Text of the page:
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Environmental groups decry lack of pollution permits for Utah refineries

Published May 28, 2013 6:48 pm

Federal-state standoff has let some of Utah's top polluters go without a permit for 2 decades.
This is an archived article that was published on sltrib.com in 2013, and information in the article may be outdated. It is provided only for personal research purposes and may not be reprinted.

Some of the biggest polluters in Utah — the five refineries clustered at the Salt Lake-Davis County line — have been allowed to operate for years without a basic permit required under the Clean Air Act.

In fact, these so-called "Title V" permits haven't been in place for nearly two decades. The reason? The state Division of Air Quality and the U.S. Environmental Protection Agency have been engaged in a bureaucratic quarrel since 1994 that has left the permits for the refineries and four other facilities on hold.

But environmental groups say they are shocked that such a basic pollution-policing tool hasn't been applied to some of the biggest emission sources for a part of the state that struggles to meet air-quality standards. They accuse state and federal regulators of falling down on the job, robbing the public of a valuable information tool for understanding their air quality.

Joro Walker, an attorney for Western Resources Advocates, already embroiled in lawsuits over Salt Lake-area refinery pollution, said the missing permits undercut the state's assertion that it already has done all it can to cut pollution by big industrial sources.

"The state has to go after everything it can to secure our health," she said, pointing to plans for reducing dust and wintertime smog, "and they haven't done that."

"It's Utah [regulators] dropping the ball," added Jeremy Nichols, of the Colorado-based environmental group WildEarth Guardians. "And it's another example of Utah putting polluters first ... a slap in the face of the public."

Congress added Title V permits to the Clean Air Act in 1990, when it updated the nation's overarching air-pollution law. The idea was to have big polluters, especially power plants and refineries, consolidate the terms and conditions of their air-pollution permits.

It is a kind of a nutshell summary of the jumble of air-quality regulations pertaining to each operation, along with the equipment deployed to comply with them for the polluters themselves, their regulators and the public — something like the Cliffs Notes digest of Shakespeare's Hamlet that harried college students use to pass a final, only this one simplifies mind-numbing engineering and regulatory garble instead of a centuries-old identity crisis.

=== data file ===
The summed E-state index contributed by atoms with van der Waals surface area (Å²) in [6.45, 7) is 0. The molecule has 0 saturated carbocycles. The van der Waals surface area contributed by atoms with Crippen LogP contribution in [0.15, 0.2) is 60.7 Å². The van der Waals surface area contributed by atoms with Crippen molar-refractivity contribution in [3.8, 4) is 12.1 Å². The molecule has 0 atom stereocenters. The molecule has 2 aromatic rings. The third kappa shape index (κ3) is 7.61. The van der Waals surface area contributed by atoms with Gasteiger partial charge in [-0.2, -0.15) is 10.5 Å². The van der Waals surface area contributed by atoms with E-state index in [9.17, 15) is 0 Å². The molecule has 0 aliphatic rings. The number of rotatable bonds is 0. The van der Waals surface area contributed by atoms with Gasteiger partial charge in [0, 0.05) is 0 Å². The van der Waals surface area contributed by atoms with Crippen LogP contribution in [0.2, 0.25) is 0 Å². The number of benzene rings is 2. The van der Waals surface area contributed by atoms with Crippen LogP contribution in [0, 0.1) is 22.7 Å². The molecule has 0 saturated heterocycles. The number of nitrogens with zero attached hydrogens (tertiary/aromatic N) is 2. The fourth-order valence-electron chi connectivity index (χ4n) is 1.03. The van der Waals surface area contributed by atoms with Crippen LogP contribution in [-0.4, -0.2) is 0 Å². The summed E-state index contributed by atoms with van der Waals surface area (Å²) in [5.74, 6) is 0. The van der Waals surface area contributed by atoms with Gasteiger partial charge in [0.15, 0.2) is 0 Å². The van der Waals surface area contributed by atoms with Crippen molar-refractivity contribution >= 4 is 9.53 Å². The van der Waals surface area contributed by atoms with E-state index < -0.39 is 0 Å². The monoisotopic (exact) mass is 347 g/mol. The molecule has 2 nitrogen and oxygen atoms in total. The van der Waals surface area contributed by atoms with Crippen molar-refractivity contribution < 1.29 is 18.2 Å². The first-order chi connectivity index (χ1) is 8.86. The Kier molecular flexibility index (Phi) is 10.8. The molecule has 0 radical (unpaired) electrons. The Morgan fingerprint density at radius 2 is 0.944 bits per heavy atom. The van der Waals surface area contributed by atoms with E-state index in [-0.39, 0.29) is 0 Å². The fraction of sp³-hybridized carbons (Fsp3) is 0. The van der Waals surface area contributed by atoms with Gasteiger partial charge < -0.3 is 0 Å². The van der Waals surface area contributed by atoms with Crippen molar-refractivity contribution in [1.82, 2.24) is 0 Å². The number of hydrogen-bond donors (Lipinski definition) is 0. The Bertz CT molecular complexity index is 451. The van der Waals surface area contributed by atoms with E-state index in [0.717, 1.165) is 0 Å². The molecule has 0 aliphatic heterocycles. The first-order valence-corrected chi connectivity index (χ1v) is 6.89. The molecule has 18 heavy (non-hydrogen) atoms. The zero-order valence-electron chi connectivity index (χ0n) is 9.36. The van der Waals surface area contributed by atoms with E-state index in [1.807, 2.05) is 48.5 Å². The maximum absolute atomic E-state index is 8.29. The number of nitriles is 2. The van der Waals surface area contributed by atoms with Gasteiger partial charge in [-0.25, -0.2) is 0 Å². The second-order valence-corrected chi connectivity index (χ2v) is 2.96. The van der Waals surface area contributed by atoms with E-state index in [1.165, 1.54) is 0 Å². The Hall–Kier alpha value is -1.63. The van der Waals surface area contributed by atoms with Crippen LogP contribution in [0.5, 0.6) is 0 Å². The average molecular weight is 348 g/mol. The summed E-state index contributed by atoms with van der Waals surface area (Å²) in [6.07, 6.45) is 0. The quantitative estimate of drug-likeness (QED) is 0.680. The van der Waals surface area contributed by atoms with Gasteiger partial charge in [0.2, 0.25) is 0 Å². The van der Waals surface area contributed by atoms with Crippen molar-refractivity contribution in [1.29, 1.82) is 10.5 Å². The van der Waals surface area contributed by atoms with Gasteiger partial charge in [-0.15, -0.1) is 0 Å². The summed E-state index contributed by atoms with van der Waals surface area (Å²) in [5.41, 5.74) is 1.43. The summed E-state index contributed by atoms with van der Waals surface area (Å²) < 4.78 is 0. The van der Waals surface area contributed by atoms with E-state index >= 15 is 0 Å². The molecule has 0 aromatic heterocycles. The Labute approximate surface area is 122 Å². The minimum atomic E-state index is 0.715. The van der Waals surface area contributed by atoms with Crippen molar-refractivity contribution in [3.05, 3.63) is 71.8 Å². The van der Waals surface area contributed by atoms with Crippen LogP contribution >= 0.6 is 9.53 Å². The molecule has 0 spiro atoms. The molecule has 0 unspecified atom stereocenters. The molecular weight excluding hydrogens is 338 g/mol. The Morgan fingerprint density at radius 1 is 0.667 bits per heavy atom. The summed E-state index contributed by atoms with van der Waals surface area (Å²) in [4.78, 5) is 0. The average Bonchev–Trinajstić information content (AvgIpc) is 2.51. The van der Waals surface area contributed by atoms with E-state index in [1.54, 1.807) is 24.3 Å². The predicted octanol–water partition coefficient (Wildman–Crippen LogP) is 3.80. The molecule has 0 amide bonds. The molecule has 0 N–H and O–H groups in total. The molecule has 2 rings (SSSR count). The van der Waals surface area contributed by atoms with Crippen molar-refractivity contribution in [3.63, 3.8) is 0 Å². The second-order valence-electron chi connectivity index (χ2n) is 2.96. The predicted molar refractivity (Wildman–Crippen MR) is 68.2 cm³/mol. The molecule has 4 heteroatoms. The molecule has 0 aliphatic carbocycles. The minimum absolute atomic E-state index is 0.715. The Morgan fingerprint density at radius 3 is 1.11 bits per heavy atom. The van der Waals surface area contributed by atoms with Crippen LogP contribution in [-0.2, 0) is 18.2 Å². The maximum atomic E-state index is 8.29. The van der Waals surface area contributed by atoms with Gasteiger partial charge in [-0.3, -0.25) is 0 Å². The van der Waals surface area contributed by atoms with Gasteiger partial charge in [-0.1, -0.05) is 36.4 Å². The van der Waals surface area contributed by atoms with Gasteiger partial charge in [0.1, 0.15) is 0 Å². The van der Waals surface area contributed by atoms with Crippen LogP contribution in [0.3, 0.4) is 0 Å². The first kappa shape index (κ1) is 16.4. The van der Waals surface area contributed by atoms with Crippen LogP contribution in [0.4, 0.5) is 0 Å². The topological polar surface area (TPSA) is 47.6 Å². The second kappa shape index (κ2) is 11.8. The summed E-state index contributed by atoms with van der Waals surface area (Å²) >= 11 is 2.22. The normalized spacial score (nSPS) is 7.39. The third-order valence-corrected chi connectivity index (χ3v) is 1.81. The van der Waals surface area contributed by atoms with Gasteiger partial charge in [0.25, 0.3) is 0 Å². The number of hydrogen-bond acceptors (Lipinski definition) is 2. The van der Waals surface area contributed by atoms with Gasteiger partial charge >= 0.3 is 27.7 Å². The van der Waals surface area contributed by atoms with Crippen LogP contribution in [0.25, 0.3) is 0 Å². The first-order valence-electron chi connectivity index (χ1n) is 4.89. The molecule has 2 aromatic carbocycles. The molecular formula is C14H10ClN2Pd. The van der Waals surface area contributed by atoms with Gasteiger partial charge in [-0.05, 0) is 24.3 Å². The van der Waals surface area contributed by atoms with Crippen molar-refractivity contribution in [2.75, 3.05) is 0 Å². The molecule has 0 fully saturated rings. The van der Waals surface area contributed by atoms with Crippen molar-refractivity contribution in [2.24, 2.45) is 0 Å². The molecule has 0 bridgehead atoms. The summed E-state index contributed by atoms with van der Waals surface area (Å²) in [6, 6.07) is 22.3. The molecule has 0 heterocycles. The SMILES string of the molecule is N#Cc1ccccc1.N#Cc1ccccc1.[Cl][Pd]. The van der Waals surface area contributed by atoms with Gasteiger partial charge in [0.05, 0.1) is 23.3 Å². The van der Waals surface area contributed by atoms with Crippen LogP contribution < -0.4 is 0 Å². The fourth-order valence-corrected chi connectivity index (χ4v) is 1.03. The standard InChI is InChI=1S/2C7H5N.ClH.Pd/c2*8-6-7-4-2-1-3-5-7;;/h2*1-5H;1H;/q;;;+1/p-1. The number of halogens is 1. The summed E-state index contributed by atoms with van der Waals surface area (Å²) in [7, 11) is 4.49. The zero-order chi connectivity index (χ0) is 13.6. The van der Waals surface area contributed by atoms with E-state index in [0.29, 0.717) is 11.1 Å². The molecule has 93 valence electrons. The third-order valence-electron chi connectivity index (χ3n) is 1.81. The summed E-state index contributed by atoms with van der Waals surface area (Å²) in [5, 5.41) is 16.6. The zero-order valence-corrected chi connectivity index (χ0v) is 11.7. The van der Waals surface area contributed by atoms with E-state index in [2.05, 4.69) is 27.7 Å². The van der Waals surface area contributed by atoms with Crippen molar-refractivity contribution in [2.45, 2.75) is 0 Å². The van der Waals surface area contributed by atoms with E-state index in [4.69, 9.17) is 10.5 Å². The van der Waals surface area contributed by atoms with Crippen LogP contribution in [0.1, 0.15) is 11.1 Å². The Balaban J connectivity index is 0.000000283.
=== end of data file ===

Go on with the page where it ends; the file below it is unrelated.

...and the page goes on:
Bryce Bird, director of the Utah Division of Air Quality, said the facilities that don't have Title V permits actually face and comply with all the necessary regulations that limit their pollution, and they even pay the fees associated with the Title V program. He described the Title V permits as a kind of formality, one that does not have any real impact on controlling pollution.

He added that air pollution has declined at the refineries, thanks to compliance with other air regulations and consent orders. It's just that "conflicts" between the regulations in an umbrella law, for "state implementation plans," have led to a stalemate between state and federal regulators over Title V for the time being.

"The only reason we haven't" completed the permits, he said, "is because of EPA's inaction."

The EPA's Denver regional office, which oversees implementation of the Clean Air Act in Utah, echoes Bird's view that no harm is done by not having Title V permits. EPA regional spokesman Rich Mylott said the agency knows about the stalled permits and has discussed the issue with "our partners at Utah DEQ."

"While EPA encourages states to issue these permits in a timely manner, it is worth noting that the purpose of Title V permits is to consolidate rules, standards, and construction permits that already apply to sources, like refineries, into one operating permit," he said. "Title V permits do not generally impose any controls or limits that a facility is not already responsible for complying with."

Frank O'Donnell sees it differently. Director of the national advocacy group, Clean Air Watch, he calls the situation mind-boggling and makes it look as though regulators are "covering" for dirty industries.

"It's disturbing to hear this: Bureaucrats are tussling over bureaucracy while breathers are left breathing dirty air," he said. "Somebody's dropped the ball here."

Meanwhile, regional groups like Walker's and Nichols' are weighing their options.

fahys@sltrib.com

Twitter: @judyfutah —

Emissions-regulation exceptions

Utah's five petroleum refineries lack what are called Title V permits that require them to summarize all of their air-pollution limits and how their operations will meet those regulations. They include: Chevron, Tesoro, Silver Eagle, Big West and HollyFrontier. State regulators and the EPA, because of a bureaucratic spat, have also agreed not to seek Title V permits for four other industrial facilities: the Central Valley Water Reclamation plant, Interstate Brick, Hexcel and the LDS Central Heating Plant.